In 2000 Annie Woodland, aged 10 at the time, nearly drowned during a swimming lesson being given by an outsourcing company that had been hired by the local authority, Essex County Council.
Her case included a claim that the swimming teacher and lifeguard, who were not local authority employees, negligently failed to notice that she was in difficulty during the lesson.
In 2012 the Court of Appeal rejected her claim for damages, totaling £3million, on the basis that it would not be fair, just or reasonable to impose a non-delegable duty upon Essex County Council.
However, the Supreme Court Judgment given on 24th October 2013 stated that there was a reasonable burden on the council through its non-delegable duties of care. These duties include where the claimant is a patient, child or vulnerable person in the custody or care of the defendant.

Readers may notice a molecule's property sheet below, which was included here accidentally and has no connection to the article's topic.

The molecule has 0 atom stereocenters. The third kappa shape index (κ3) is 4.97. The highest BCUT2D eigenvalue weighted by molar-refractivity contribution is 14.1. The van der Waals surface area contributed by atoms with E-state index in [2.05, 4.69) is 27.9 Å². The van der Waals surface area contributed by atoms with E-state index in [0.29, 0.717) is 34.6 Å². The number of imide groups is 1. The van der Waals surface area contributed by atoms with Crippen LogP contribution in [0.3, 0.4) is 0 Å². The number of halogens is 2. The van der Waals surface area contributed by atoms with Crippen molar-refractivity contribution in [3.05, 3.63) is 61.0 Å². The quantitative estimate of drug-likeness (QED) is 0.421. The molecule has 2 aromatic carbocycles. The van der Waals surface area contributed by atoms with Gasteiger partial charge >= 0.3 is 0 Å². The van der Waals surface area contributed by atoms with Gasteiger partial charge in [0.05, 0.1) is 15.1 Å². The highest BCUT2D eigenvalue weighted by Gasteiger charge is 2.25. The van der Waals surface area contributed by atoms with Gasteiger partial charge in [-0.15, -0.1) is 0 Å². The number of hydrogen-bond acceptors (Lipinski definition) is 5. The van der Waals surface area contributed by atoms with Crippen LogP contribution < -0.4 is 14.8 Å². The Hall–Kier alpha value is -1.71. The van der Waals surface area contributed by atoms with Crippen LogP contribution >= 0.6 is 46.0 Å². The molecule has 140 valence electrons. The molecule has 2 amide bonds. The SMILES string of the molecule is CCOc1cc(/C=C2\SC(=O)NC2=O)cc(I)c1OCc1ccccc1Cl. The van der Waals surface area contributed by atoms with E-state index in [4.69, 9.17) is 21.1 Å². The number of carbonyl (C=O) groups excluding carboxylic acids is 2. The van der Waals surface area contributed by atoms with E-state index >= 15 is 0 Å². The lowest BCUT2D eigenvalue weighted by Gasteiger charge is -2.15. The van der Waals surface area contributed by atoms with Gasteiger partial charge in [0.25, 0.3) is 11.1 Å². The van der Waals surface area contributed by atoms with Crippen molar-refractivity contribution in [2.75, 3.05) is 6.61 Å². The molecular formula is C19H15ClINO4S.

An increasing number of schools and hospitals are outsourcing work to third parties making this landmark case even more significant. The lawyer acting for the claimant has suggested that the case provides a ‘blanket of reassurance’ for those relying on schools and hospitals. She believes it should lead to reviews on outsourcing procedures by local authorities on a national scale.
The above is not legal advice; it is intended to provide information of general interest about current legal issues.